Another example of an optical illusion done by a print. This time around, the hyperrealistic images and a camera angle make you believe these people are singing onto a microphone and carrying a pair of headphones around their neck. The one with the guitar sucks, though. Creative director Ivan Johnson created this campaign for Marshall Music, the biggest musical instruments retailer in South Africa, to communicate the company’s new branding.
Burger King and Getafe
Back in 2009 Burger King partnered with the Spanish football club Getafe to design a new jersey for the team. The shirt had the face of the fast food monarch printed on the inside, meaning that whenever a player scored a goal, they could pull the shirt over their heads and do some promotion for the American chain while celebrating their accomplishments.
But that wouldn’t be the last time the Madrid based Football Club would venture into unconventional marketing. Two years after the Burger King campaign, they released a porno (quite literally) to recruit new fans.
This one takes us, way, way back. In the days when Apple was still trying to find its space in the market, some merchandise came out to promote the new personal computer. First, I don’t know if it is the retro effect or what, but I love those T-shirts. I would buy one in a heartbeat if they were for sale now and second, — have you ever seen a happier family to be all wearing the same clothes? Seriously, these are some Tom-Cruise-jumping-on-Oprah’s-couch levels of happiness here.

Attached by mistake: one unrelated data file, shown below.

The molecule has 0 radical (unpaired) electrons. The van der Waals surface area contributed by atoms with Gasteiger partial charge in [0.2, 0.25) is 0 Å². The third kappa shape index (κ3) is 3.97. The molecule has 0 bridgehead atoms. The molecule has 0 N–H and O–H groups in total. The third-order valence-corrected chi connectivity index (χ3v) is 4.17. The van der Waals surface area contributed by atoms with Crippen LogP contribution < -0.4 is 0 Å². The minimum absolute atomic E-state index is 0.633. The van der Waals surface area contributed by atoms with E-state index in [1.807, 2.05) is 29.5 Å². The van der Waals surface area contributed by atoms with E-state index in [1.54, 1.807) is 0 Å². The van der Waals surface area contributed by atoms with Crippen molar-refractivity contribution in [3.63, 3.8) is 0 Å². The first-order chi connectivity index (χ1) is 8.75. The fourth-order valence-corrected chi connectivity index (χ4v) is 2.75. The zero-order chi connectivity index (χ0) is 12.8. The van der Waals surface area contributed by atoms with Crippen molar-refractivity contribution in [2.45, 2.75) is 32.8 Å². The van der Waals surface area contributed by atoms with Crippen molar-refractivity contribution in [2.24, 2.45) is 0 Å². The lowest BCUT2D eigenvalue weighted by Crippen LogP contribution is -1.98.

When designing promotional T-shirts remember:
- Be faithful to the brand guidelines
- When venturing into unknown territory, have always a good reason to do so
- Be ready to defend your ideas.
Before you send your artwork for printing, you’ll need to double-check:
- The Colours (pantone code and CMYK mode)
- Fonts (right for the brand and converted to curves)
- File Type
For more ideas on how to design creative T-shirts, you can always check the following article we wrote a few months ago. Do you have experience designing promotional T-shirts? Is there anything we should add to this post? Then, please let us know in the comments bellow.
In the meantime, keep reading the Printsome Blog for more awesome content.
Printsome is a personalised clothing printing company that delivers throughout the UK. We offer screen printing, direct to garment printing, express t-shirt printing and all printing in between. If you really are looking for promotional t-shirts, then start a conversation with us and let’s get your project off the ground!